The author is building an impressive portfolio of social history books and this is a very interesting addition to her list. The period from the 1790s to the early 1800s was a particularly dangerous period for British society. The French were a natural threat, but there were also many other revolutionary concepts developing. – Highly Recommended.
NAME: Regency Spies, Secret Histories of Britain's Rebels & Revolutionaries FILE: R2510 AUTHOR: Sue Wilks PUBLISHER: Pen & Sword BINDING: hard back PAGES: 203 PRICE: £19.99 GENRE: Non Fiction SUBJECT: spies, revolutionaries, counter intelligence, intelligence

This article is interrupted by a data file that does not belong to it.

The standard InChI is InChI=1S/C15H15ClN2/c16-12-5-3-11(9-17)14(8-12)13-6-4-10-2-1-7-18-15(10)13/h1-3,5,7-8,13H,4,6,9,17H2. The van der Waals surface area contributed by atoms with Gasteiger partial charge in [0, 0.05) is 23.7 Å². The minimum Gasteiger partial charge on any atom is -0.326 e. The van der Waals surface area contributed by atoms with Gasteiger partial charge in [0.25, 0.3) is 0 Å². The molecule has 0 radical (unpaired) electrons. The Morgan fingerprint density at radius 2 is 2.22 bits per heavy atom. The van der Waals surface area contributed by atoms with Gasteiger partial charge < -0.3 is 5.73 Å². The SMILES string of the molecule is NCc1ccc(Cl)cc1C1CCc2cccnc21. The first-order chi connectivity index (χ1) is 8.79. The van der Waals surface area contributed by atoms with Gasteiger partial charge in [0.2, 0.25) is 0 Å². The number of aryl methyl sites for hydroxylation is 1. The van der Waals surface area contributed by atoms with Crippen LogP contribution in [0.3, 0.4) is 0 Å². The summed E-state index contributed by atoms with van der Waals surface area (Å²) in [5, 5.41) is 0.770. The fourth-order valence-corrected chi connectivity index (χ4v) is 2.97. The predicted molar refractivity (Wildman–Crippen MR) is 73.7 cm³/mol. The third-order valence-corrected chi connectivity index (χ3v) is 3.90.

IMAGE: B2510jpg BUYNOW: http://tinyurl.com/llntf6c LINKS: DESCRIPTION: The author is building an impressive portfolio of social history books and this is a very interesting addition to her list. The period from the 1790s to the early 1800s was a particularly dangerous period for British society. The French were a natural threat, but there were also many other revolutionary concepts developing. - Highly Recommended. British democracy has been a hard won asset that is all too easy to lose. Elizabeth I may have brought a golden age with the first movements towards a form of Protestant democracy and the start of the age of exploration and colonies, but it was also a very dangerous time with threats from Catholics and from Spain. That required a formidable network of spies and counter spies. Elizabeth may not have wished to open windows into men's souls, but she did need to identify those citizens who intended her, her Church, and her Government harm. One of her legacies was an effective intelligence and counter intelligence service. In the years that followed her death, Britain was formed and each new Monarch needed to maintain a system of spies and counter spies. Old threats lingered on, bursting into new life from time to time, and new threats emerged, some of them self inflicted. By the 1790s, a cocktail of threats required close watching and all of the skills of espionage and secret policing. Wolfe Tone had an ambitious plan to free Ireland from British rule, even if many Irishmen were happy with the status quo. There were a number of Britons who shared the concepts of the French Revolutionaries, and colonial traders who wanted to avoid paying taxes to London. In combination they were preaching sedition and presenting the very real possibility of forming an alliance with the French Revolutionaries. There was the Pentrich uprising of 1817, several serious demonstrations bordering on riots, and a plot in 1820 to murder cabinet ministers and seize control of the capital. Potentially, one of the greatest threats was a revolt against the Industrial Revolution. What it lacked was an effective coordinating force and it was critical to prevent the Luddites becoming that force. This was something of a self-inflicted threat. Governments had allowed the early industrialists almost total freedom to develop and this led to excesses. A rural workforce was drawn into the towns, cities and industrial centres. They were badly housed, inadequately paid and fed, and vulnerable to epidemics sweeping through their overcrowded communities. They were also badly treated at work with children and adults working extraordinary hours with some very dangerous machinery. The people drawing wealth from the labours of the poor were often from the same stock and they frequently considered their workers as low- bred morons who were there to be exploited, Wealthy landowners were not necessarily any better but many of them did hold a sense of honour to maintain their workforce. The industrial dangers required some force to balance the environment of workers and owners, but the danger was that any organization, like the Luddites, would be a violent and destabilizing force that could do little positive for the workers and a great deal of harm to the country and all elements of society. The early attempts to form unions and co-operatives frequently started with very good intentions before becoming a combative force that could do great harm. The author has provided a very readable and entertaining account of the plots and intrigues and of those thrilling and dangerous times. She has provided an enthralling, captivating view into a period of turmoil and incredible change as Britain moved very rapidly from a rural economy to the first industrialised urban society and from a small country that militarily punched above its weight to the greatest Empire in history.